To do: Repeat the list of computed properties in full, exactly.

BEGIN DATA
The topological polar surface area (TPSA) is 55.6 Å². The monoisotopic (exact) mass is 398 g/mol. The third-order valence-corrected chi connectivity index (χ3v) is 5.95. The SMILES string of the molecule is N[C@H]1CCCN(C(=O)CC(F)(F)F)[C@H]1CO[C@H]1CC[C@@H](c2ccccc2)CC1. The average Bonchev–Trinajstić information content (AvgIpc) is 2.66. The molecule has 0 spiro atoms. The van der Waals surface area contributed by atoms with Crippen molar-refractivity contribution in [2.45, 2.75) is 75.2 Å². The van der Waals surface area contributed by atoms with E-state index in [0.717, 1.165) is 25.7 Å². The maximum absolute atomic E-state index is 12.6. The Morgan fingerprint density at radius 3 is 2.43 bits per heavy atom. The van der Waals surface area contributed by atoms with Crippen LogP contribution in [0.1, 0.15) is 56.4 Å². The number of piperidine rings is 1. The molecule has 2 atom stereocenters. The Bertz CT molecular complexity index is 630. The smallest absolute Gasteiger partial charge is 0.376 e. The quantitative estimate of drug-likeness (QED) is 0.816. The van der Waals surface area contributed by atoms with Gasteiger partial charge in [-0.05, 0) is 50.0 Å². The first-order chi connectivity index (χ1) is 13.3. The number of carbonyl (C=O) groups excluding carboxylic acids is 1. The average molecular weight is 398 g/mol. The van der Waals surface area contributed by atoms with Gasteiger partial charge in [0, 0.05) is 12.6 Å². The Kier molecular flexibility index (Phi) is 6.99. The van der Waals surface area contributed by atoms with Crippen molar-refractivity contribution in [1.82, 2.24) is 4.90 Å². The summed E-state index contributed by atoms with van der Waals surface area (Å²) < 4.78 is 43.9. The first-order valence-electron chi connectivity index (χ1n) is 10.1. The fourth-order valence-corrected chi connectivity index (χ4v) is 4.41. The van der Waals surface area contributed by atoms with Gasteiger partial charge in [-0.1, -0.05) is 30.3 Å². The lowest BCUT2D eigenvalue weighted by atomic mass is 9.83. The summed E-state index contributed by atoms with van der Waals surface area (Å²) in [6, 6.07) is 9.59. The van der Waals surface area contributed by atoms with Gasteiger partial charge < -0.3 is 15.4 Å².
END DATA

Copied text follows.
The topological polar surface area (TPSA) is 55.6 Å². The monoisotopic (exact) mass is 398 g/mol. The third-order valence-corrected chi connectivity index (χ3v) is 5.95. The SMILES string of the molecule is N[C@H]1CCCN(C(=O)CC(F)(F)F)[C@H]1CO[C@H]1CC[C@@H](c2ccccc2)CC1. The average Bonchev–Trinajstić information content (AvgIpc) is 2.66. The molecule has 0 spiro atoms. The van der Waals surface area contributed by atoms with Crippen molar-refractivity contribution in [2.45, 2.75) is 75.2 Å². The van der Waals surface area contributed by atoms with E-state index in [0.717, 1.165) is 25.7 Å². The maximum absolute atomic E-state index is 12.6. The Morgan fingerprint density at radius 3 is 2.43 bits per heavy atom. The van der Waals surface area contributed by atoms with Crippen LogP contribution in [0.1, 0.15) is 56.4 Å². The number of piperidine rings is 1. The molecule has 2 atom stereocenters. The Bertz CT molecular complexity index is 630. The smallest absolute Gasteiger partial charge is 0.376 e. The quantitative estimate of drug-likeness (QED) is 0.816. The van der Waals surface area contributed by atoms with Gasteiger partial charge in [-0.05, 0) is 50.0 Å². The first-order chi connectivity index (χ1) is 13.3. The number of carbonyl (C=O) groups excluding carboxylic acids is 1. The average molecular weight is 398 g/mol. The van der Waals surface area contributed by atoms with Gasteiger partial charge in [0, 0.05) is 12.6 Å². The Kier molecular flexibility index (Phi) is 6.99. The van der Waals surface area contributed by atoms with Crippen molar-refractivity contribution in [1.82, 2.24) is 4.90 Å². The summed E-state index contributed by atoms with van der Waals surface area (Å²) < 4.78 is 43.9. The first-order valence-electron chi connectivity index (χ1n) is 10.1. The fourth-order valence-corrected chi connectivity index (χ4v) is 4.41. The van der Waals surface area contributed by atoms with Gasteiger partial charge in [-0.1, -0.05) is 30.3 Å². The lowest BCUT2D eigenvalue weighted by atomic mass is 9.83. The summed E-state index contributed by atoms with van der Waals surface area (Å²) in [6, 6.07) is 9.59. The van der Waals surface area contributed by atoms with Gasteiger partial charge < -0.3 is 15.4 Å².